Have you found yourself typing “Am I crazy?” into Google or asking Siri? You probably got back a patchwork of results, from online “sanity tests” to mental health forums.
Fortunately, most people who do such searches aren’t actually going “crazy,” as in developing delusions, paranoia, or hallucinations, says Gerald Goodman, PhD, an emeritus professor of psychology at UCLA.
“Believing that you are going crazy is a good clue that you are sane,” he says.
When someone is developing a serious mental illness with psychosis, such as schizophrenia, they usually don't know it. “Part of ‘crazy’ is getting away from reality,” Goodman says.
Marty Livingston, PhD, a New York psychologist and author, agrees. “They’re not aware of the difference between a feeling and a fact,” he says.
For instance, a healthy person might feel like someone is following them and know it's not true. “But somebody who’s really having an onset of psychosis believes that it’s true,” Livingston says.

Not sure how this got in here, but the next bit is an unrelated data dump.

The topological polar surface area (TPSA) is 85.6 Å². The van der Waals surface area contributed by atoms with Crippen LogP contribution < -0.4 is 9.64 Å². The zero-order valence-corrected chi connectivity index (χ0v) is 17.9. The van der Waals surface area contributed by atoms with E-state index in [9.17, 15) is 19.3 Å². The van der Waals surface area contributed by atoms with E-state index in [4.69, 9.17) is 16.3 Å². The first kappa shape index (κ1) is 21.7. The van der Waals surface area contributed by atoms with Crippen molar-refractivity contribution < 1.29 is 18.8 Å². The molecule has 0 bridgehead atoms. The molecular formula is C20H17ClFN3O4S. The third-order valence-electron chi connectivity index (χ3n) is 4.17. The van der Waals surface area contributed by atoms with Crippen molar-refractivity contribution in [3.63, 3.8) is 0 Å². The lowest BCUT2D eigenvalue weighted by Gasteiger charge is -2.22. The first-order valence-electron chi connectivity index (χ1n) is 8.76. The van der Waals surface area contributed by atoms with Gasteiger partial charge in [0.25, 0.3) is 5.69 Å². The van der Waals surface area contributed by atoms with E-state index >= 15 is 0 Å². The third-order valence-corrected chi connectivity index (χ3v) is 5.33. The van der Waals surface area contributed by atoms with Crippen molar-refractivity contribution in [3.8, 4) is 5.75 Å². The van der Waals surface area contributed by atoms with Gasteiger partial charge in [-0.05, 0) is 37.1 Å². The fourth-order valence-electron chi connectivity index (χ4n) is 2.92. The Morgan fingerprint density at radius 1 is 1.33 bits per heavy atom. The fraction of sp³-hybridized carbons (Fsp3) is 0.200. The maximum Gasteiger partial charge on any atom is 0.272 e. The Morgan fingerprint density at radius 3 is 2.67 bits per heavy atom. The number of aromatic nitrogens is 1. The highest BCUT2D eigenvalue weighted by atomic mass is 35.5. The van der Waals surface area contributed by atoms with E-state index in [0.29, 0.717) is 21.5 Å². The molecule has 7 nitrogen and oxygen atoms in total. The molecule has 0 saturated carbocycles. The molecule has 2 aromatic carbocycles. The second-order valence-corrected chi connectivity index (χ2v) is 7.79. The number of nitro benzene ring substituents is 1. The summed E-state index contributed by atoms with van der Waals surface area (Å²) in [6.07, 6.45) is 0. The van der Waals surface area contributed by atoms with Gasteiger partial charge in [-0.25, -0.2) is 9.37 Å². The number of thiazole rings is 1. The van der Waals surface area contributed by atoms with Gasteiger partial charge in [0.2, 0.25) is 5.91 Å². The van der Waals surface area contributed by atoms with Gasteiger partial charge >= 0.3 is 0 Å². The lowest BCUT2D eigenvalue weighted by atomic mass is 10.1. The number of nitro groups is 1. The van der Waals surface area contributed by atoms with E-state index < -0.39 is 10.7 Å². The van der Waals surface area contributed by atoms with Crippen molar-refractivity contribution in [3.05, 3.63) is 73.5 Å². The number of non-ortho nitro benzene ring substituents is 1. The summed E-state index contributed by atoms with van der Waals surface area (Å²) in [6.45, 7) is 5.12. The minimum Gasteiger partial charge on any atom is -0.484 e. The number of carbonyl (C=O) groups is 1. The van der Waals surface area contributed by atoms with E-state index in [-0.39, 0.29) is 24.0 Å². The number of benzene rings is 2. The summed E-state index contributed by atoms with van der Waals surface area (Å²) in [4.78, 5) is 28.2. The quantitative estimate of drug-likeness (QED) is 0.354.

Sure, you might ask “Am I crazy?” just to vent frustration, or to find an online mental health test. But Goodman and Livingston also offer these three possibilities:
Your heart pounds. You're trembling or shaking, sweating, feeling dizzy. It's hard to breathe. And there's no obvious reason why.
Panic attacks can feel like you're losing your mind. But you're not, Goodman says. “Lots of people have them,” Goodman says. “Don’t fight the attack. Accept it as temporary helplessness.” Panic attacks typically pass in a few minutes.
He believes they are a main reason that people worry about their mental state. Some people have one or two panic attacks in a lifetime. Others have them often enough to be diagnosed with panic disorder (a condition that involves repeated panic attacks and the worry that panic attacks will keep happening). Either way, therapy (and, in some cases, medication) can help handle them.